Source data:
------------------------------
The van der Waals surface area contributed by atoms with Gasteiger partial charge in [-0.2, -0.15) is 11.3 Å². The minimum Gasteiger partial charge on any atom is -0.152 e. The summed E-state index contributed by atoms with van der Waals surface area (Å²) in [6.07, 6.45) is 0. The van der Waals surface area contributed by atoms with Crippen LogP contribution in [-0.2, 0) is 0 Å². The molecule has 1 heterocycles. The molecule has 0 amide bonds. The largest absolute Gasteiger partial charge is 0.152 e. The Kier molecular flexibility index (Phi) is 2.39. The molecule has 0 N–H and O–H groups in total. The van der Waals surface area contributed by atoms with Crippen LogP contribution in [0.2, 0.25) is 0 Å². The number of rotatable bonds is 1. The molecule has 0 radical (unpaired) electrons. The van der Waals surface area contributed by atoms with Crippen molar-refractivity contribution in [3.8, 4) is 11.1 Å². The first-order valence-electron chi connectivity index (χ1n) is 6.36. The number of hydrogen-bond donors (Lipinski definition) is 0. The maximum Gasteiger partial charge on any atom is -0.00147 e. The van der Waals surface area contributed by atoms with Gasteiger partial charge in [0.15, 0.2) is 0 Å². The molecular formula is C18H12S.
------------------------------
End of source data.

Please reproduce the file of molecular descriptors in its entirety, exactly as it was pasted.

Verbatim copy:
The van der Waals surface area contributed by atoms with Gasteiger partial charge in [-0.2, -0.15) is 11.3 Å². The minimum Gasteiger partial charge on any atom is -0.152 e. The summed E-state index contributed by atoms with van der Waals surface area (Å²) in [6.07, 6.45) is 0. The van der Waals surface area contributed by atoms with Crippen LogP contribution in [-0.2, 0) is 0 Å². The molecule has 1 heterocycles. The molecule has 0 amide bonds. The largest absolute Gasteiger partial charge is 0.152 e. The Kier molecular flexibility index (Phi) is 2.39. The molecule has 0 N–H and O–H groups in total. The van der Waals surface area contributed by atoms with Crippen LogP contribution in [0.2, 0.25) is 0 Å². The number of rotatable bonds is 1. The molecule has 0 radical (unpaired) electrons. The van der Waals surface area contributed by atoms with Crippen molar-refractivity contribution in [3.8, 4) is 11.1 Å². The first-order valence-electron chi connectivity index (χ1n) is 6.36. The number of hydrogen-bond donors (Lipinski definition) is 0. The maximum Gasteiger partial charge on any atom is -0.00147 e. The van der Waals surface area contributed by atoms with Gasteiger partial charge in [0.15, 0.2) is 0 Å². The molecular formula is C18H12S.